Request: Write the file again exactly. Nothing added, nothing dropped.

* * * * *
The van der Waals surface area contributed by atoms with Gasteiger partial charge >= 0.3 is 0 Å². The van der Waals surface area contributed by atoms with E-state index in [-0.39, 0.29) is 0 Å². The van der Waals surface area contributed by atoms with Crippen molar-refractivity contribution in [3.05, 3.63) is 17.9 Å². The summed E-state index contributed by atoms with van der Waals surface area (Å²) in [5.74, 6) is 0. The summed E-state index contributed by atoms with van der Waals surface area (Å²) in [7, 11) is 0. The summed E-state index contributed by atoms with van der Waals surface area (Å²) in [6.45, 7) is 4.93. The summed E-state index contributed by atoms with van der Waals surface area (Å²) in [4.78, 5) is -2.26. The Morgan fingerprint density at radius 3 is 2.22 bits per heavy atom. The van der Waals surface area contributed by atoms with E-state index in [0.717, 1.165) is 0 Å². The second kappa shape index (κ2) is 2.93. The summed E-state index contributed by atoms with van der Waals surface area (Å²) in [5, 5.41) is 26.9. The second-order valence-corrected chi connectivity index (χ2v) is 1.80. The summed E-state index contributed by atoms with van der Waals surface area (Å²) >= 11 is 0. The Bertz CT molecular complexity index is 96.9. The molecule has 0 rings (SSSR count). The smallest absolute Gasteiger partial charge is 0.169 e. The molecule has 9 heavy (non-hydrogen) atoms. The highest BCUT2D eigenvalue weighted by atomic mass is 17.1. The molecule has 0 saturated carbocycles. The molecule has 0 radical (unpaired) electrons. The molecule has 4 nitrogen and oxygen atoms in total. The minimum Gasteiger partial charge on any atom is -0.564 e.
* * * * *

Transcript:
The van der Waals surface area contributed by atoms with Gasteiger partial charge >= 0.3 is 0 Å². The van der Waals surface area contributed by atoms with E-state index in [-0.39, 0.29) is 0 Å². The van der Waals surface area contributed by atoms with Crippen molar-refractivity contribution in [3.05, 3.63) is 17.9 Å². The summed E-state index contributed by atoms with van der Waals surface area (Å²) in [5.74, 6) is 0. The summed E-state index contributed by atoms with van der Waals surface area (Å²) in [7, 11) is 0. The summed E-state index contributed by atoms with van der Waals surface area (Å²) in [6.45, 7) is 4.93. The summed E-state index contributed by atoms with van der Waals surface area (Å²) in [4.78, 5) is -2.26. The Morgan fingerprint density at radius 3 is 2.22 bits per heavy atom. The van der Waals surface area contributed by atoms with E-state index in [0.717, 1.165) is 0 Å². The second kappa shape index (κ2) is 2.93. The summed E-state index contributed by atoms with van der Waals surface area (Å²) in [5, 5.41) is 26.9. The second-order valence-corrected chi connectivity index (χ2v) is 1.80. The summed E-state index contributed by atoms with van der Waals surface area (Å²) >= 11 is 0. The Bertz CT molecular complexity index is 96.9. The molecule has 0 rings (SSSR count). The smallest absolute Gasteiger partial charge is 0.169 e. The molecule has 9 heavy (non-hydrogen) atoms. The highest BCUT2D eigenvalue weighted by atomic mass is 17.1. The molecule has 0 saturated carbocycles. The molecule has 0 radical (unpaired) electrons. The molecule has 4 nitrogen and oxygen atoms in total. The minimum Gasteiger partial charge on any atom is -0.564 e.